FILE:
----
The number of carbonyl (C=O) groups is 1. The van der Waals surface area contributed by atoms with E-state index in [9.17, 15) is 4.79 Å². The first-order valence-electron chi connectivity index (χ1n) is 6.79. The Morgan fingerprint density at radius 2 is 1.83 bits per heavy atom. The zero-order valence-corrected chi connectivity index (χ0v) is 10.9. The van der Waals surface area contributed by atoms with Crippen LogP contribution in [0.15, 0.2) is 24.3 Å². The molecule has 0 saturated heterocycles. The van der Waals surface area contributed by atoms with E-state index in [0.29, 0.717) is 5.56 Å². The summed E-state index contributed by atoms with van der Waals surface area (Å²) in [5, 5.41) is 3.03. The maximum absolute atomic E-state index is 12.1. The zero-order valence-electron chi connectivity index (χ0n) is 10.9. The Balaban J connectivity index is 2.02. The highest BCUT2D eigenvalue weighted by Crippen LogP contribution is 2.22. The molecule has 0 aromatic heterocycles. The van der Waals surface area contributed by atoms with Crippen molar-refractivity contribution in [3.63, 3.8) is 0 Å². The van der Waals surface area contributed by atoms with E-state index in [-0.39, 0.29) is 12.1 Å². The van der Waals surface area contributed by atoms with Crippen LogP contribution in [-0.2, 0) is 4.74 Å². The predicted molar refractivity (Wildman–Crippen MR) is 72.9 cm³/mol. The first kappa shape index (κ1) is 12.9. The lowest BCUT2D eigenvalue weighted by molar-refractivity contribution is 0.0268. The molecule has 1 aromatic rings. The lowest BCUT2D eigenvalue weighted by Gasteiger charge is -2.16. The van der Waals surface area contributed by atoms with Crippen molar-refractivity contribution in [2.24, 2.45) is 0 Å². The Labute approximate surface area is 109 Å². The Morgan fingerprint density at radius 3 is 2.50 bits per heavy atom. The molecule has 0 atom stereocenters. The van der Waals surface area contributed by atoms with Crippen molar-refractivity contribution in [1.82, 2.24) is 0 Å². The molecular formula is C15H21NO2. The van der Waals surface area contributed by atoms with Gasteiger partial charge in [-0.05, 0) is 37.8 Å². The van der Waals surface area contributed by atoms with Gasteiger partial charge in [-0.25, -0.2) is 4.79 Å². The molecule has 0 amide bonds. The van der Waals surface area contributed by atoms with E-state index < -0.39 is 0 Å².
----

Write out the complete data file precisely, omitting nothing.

The number of carbonyl (C=O) groups is 1. The van der Waals surface area contributed by atoms with E-state index in [9.17, 15) is 4.79 Å². The first-order valence-electron chi connectivity index (χ1n) is 6.79. The Morgan fingerprint density at radius 2 is 1.83 bits per heavy atom. The zero-order valence-corrected chi connectivity index (χ0v) is 10.9. The van der Waals surface area contributed by atoms with Crippen LogP contribution in [0.15, 0.2) is 24.3 Å². The molecule has 0 saturated heterocycles. The van der Waals surface area contributed by atoms with E-state index in [0.29, 0.717) is 5.56 Å². The summed E-state index contributed by atoms with van der Waals surface area (Å²) in [5, 5.41) is 3.03. The maximum absolute atomic E-state index is 12.1. The zero-order valence-electron chi connectivity index (χ0n) is 10.9. The Balaban J connectivity index is 2.02. The highest BCUT2D eigenvalue weighted by Crippen LogP contribution is 2.22. The molecule has 0 aromatic heterocycles. The van der Waals surface area contributed by atoms with Crippen molar-refractivity contribution in [3.63, 3.8) is 0 Å². The van der Waals surface area contributed by atoms with E-state index in [-0.39, 0.29) is 12.1 Å². The van der Waals surface area contributed by atoms with Crippen LogP contribution in [-0.2, 0) is 4.74 Å². The predicted molar refractivity (Wildman–Crippen MR) is 72.9 cm³/mol. The first kappa shape index (κ1) is 12.9. The lowest BCUT2D eigenvalue weighted by molar-refractivity contribution is 0.0268. The molecule has 1 aromatic rings. The lowest BCUT2D eigenvalue weighted by Gasteiger charge is -2.16. The van der Waals surface area contributed by atoms with Crippen molar-refractivity contribution in [2.24, 2.45) is 0 Å². The Labute approximate surface area is 109 Å². The Morgan fingerprint density at radius 3 is 2.50 bits per heavy atom. The molecule has 0 atom stereocenters. The van der Waals surface area contributed by atoms with Crippen molar-refractivity contribution in [1.82, 2.24) is 0 Å². The molecular formula is C15H21NO2. The van der Waals surface area contributed by atoms with Gasteiger partial charge in [-0.05, 0) is 37.8 Å². The van der Waals surface area contributed by atoms with Gasteiger partial charge in [-0.25, -0.2) is 4.79 Å². The molecule has 0 amide bonds. The van der Waals surface area contributed by atoms with E-state index < -0.39 is 0 Å².